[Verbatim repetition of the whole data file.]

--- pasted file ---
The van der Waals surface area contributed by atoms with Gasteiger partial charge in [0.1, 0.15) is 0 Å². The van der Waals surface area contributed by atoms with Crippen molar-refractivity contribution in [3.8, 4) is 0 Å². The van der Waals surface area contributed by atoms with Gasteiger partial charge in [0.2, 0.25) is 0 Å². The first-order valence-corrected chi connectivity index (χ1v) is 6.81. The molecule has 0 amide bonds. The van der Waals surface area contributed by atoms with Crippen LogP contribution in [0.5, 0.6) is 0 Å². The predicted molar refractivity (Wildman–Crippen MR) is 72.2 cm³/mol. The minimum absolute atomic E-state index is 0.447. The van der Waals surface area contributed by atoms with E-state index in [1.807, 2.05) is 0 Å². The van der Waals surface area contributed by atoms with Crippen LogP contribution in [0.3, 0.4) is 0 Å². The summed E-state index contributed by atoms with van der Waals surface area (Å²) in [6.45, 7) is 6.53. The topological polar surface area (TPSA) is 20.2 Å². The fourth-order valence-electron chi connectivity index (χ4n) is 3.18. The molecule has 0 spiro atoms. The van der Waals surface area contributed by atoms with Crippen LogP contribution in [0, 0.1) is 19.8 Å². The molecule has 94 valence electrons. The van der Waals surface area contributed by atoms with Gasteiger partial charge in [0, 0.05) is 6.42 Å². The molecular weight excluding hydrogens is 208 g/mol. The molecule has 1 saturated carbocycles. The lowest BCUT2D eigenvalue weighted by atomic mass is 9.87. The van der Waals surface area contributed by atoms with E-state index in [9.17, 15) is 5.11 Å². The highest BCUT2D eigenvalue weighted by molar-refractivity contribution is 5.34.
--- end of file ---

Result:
The van der Waals surface area contributed by atoms with Gasteiger partial charge in [0.1, 0.15) is 0 Å². The van der Waals surface area contributed by atoms with Crippen molar-refractivity contribution in [3.8, 4) is 0 Å². The van der Waals surface area contributed by atoms with Gasteiger partial charge in [0.2, 0.25) is 0 Å². The first-order valence-corrected chi connectivity index (χ1v) is 6.81. The molecule has 0 amide bonds. The van der Waals surface area contributed by atoms with Crippen LogP contribution in [0.5, 0.6) is 0 Å². The predicted molar refractivity (Wildman–Crippen MR) is 72.2 cm³/mol. The minimum absolute atomic E-state index is 0.447. The van der Waals surface area contributed by atoms with E-state index in [1.807, 2.05) is 0 Å². The van der Waals surface area contributed by atoms with Crippen LogP contribution in [0.3, 0.4) is 0 Å². The summed E-state index contributed by atoms with van der Waals surface area (Å²) in [6.45, 7) is 6.53. The topological polar surface area (TPSA) is 20.2 Å². The fourth-order valence-electron chi connectivity index (χ4n) is 3.18. The molecule has 0 spiro atoms. The van der Waals surface area contributed by atoms with Crippen LogP contribution in [0, 0.1) is 19.8 Å². The molecule has 94 valence electrons. The van der Waals surface area contributed by atoms with Gasteiger partial charge in [0, 0.05) is 6.42 Å². The molecular weight excluding hydrogens is 208 g/mol. The molecule has 1 saturated carbocycles. The lowest BCUT2D eigenvalue weighted by atomic mass is 9.87. The van der Waals surface area contributed by atoms with E-state index in [9.17, 15) is 5.11 Å². The highest BCUT2D eigenvalue weighted by molar-refractivity contribution is 5.34.